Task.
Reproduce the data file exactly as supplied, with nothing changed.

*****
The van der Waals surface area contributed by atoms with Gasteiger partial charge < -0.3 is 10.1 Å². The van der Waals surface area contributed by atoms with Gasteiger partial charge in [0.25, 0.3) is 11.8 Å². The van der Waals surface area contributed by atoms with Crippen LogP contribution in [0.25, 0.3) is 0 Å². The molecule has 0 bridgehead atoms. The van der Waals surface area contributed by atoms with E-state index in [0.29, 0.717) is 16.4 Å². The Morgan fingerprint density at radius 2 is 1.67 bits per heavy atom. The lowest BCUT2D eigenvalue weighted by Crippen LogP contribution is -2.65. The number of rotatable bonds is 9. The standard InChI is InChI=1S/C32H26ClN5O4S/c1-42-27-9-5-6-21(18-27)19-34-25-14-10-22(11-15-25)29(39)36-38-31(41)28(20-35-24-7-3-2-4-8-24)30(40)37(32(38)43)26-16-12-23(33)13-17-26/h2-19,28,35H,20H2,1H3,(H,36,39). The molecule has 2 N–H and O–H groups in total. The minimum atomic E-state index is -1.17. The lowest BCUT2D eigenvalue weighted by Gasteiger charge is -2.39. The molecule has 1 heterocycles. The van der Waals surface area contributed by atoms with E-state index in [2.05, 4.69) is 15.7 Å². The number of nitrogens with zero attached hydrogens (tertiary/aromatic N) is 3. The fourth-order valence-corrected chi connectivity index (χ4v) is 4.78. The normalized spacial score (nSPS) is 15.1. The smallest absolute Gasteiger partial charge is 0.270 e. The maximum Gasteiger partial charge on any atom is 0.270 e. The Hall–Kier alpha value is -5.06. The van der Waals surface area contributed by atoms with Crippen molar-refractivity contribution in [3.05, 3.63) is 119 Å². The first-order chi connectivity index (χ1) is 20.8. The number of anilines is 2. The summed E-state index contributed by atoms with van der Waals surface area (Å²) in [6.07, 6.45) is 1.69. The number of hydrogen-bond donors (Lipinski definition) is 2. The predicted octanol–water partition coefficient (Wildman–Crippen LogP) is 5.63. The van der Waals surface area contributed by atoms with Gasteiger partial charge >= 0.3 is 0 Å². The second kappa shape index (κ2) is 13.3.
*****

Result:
The van der Waals surface area contributed by atoms with Gasteiger partial charge < -0.3 is 10.1 Å². The van der Waals surface area contributed by atoms with Gasteiger partial charge in [0.25, 0.3) is 11.8 Å². The van der Waals surface area contributed by atoms with Crippen LogP contribution in [0.25, 0.3) is 0 Å². The molecule has 0 bridgehead atoms. The van der Waals surface area contributed by atoms with E-state index in [0.29, 0.717) is 16.4 Å². The Morgan fingerprint density at radius 2 is 1.67 bits per heavy atom. The lowest BCUT2D eigenvalue weighted by Crippen LogP contribution is -2.65. The number of rotatable bonds is 9. The standard InChI is InChI=1S/C32H26ClN5O4S/c1-42-27-9-5-6-21(18-27)19-34-25-14-10-22(11-15-25)29(39)36-38-31(41)28(20-35-24-7-3-2-4-8-24)30(40)37(32(38)43)26-16-12-23(33)13-17-26/h2-19,28,35H,20H2,1H3,(H,36,39). The molecule has 2 N–H and O–H groups in total. The minimum atomic E-state index is -1.17. The lowest BCUT2D eigenvalue weighted by Gasteiger charge is -2.39. The molecule has 1 heterocycles. The van der Waals surface area contributed by atoms with E-state index in [2.05, 4.69) is 15.7 Å². The number of nitrogens with zero attached hydrogens (tertiary/aromatic N) is 3. The fourth-order valence-corrected chi connectivity index (χ4v) is 4.78. The normalized spacial score (nSPS) is 15.1. The smallest absolute Gasteiger partial charge is 0.270 e. The maximum Gasteiger partial charge on any atom is 0.270 e. The Hall–Kier alpha value is -5.06. The van der Waals surface area contributed by atoms with Crippen molar-refractivity contribution in [3.05, 3.63) is 119 Å². The first-order chi connectivity index (χ1) is 20.8. The number of anilines is 2. The summed E-state index contributed by atoms with van der Waals surface area (Å²) in [6.07, 6.45) is 1.69. The number of hydrogen-bond donors (Lipinski definition) is 2. The predicted octanol–water partition coefficient (Wildman–Crippen LogP) is 5.63. The van der Waals surface area contributed by atoms with Gasteiger partial charge >= 0.3 is 0 Å². The second kappa shape index (κ2) is 13.3.